New Zealand Prime Minister Jacinda Ardern Resigns


Sara Stewart, Contributor

On January 19th of 2023, New Zealand Prime Minister Jacinda Ardern unexpectedly announced that she would be stepping down from her position as head of the government. In a press conference, she cited burnout as the reason for her sudden resignation, explaining, “I’m leaving, because with such a privileged role comes responsibility—the responsibility to know when you are the right person to lead and also when you are not. I know what this job takes. And I know that I no longer have enough in the tank to do it justice.” 

Ardern became the world’s youngest female leader after being elected prime minister in 2017 at the age of 37. She also gained attention, both good and bad, in 2018 when she became the second modern leader to have a baby while in office. Despite those who criticized this choice, she has been widely respected in New Zealand and around the world, especially for her handling of the COVID-19 pandemic, where she responded to the outbreak very early on with a lockdown, resulting in an almost entire eradication of the spread of the virus within the country. She is also recognized for how she dealt with other major events including the White Island volcanic eruption and the Christchurch terrorist attack on two mosques, in response to which she quickly implemented stricter gun laws.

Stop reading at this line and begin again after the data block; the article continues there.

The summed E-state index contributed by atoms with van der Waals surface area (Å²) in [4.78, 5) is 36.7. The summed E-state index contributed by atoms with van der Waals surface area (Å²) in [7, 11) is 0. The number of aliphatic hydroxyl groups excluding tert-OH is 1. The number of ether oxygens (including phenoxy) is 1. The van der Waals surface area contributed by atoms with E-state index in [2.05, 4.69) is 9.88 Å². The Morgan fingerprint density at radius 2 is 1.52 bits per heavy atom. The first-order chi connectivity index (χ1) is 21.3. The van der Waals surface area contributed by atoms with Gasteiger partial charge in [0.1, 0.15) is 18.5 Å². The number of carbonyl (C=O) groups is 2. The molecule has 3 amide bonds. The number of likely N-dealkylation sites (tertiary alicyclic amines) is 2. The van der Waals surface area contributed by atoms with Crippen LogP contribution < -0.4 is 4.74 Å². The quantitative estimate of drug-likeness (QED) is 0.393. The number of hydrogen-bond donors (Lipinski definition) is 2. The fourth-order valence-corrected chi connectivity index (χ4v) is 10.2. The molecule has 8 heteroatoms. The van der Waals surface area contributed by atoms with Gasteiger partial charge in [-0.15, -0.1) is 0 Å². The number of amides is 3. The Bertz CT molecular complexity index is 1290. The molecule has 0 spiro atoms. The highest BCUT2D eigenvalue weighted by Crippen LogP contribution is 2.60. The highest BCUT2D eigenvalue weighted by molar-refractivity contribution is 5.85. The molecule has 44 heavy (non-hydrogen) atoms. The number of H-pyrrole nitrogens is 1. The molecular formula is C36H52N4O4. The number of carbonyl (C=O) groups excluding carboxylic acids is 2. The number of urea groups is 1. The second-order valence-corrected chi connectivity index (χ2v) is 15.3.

The news of her stepping down has garnered varied responses. As it was so sudden, some accused her of trying to get ahead of a nonexistent scandal, and others assumed it was a reaction to her dwindling popularity. She faced backlash for her continued enforcement of extensive COVID-19 restrictions and for the recession that followed the pandemic, and she has been accused of running an administration that is “soft on crime” amidst waves of robberies. She has endured an increasing number of personal threats, not to mention the misogynistic comments and criticism she has received throughout her time in office.

Regardless, she remains widely celebrated on the global stage for her leadership and accomplishments as prime minister, and a source of pride for New Zealand. Jacinda Ardern will be succeeded by Chris Hipkins, and will continue as a member of Parliament until April. She will undoubtedly leave behind a powerful legacy demonstrating the capability of female leaders which will serve as inspiration for women all over the world. 

“For all our firsts, I’m proud we’re now a nation where girls don’t consider politics or political leadership extraordinary. But I’ll be even more proud if that leadership of the future bucks the global trend and looks beyond borders, election cycles, and established ways of doing things. For them, I hope we’ll see the exceptional finally becoming the rule, that kindness and compassion can be powerful and strong, and that we’re willing to face the changes we have to face, while staring down the ones we don’t.”